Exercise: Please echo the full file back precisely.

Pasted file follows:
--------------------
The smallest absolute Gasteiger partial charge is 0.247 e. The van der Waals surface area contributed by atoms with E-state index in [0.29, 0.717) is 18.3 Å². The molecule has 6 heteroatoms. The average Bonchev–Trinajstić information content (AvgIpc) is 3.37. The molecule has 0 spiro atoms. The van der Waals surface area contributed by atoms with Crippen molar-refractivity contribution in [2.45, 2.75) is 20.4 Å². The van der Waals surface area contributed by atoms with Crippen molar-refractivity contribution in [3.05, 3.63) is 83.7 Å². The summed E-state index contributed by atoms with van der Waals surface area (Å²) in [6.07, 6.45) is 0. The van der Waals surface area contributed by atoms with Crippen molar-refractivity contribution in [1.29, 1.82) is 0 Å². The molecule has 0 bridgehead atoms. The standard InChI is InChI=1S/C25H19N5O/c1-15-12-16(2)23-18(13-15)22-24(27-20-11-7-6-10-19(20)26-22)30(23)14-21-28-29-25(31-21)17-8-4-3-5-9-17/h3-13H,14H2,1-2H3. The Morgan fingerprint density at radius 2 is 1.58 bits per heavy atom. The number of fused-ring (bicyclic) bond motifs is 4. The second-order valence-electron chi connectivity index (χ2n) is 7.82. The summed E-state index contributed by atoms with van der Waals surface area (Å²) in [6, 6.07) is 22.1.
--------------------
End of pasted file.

The smallest absolute Gasteiger partial charge is 0.247 e. The van der Waals surface area contributed by atoms with E-state index in [0.29, 0.717) is 18.3 Å². The molecule has 6 heteroatoms. The average Bonchev–Trinajstić information content (AvgIpc) is 3.37. The molecule has 0 spiro atoms. The van der Waals surface area contributed by atoms with Crippen molar-refractivity contribution in [2.45, 2.75) is 20.4 Å². The van der Waals surface area contributed by atoms with Crippen molar-refractivity contribution in [3.05, 3.63) is 83.7 Å². The summed E-state index contributed by atoms with van der Waals surface area (Å²) in [6.07, 6.45) is 0. The van der Waals surface area contributed by atoms with Crippen molar-refractivity contribution in [1.29, 1.82) is 0 Å². The molecule has 0 bridgehead atoms. The standard InChI is InChI=1S/C25H19N5O/c1-15-12-16(2)23-18(13-15)22-24(27-20-11-7-6-10-19(20)26-22)30(23)14-21-28-29-25(31-21)17-8-4-3-5-9-17/h3-13H,14H2,1-2H3. The Morgan fingerprint density at radius 2 is 1.58 bits per heavy atom. The number of fused-ring (bicyclic) bond motifs is 4. The second-order valence-electron chi connectivity index (χ2n) is 7.82. The summed E-state index contributed by atoms with van der Waals surface area (Å²) in [6, 6.07) is 22.1.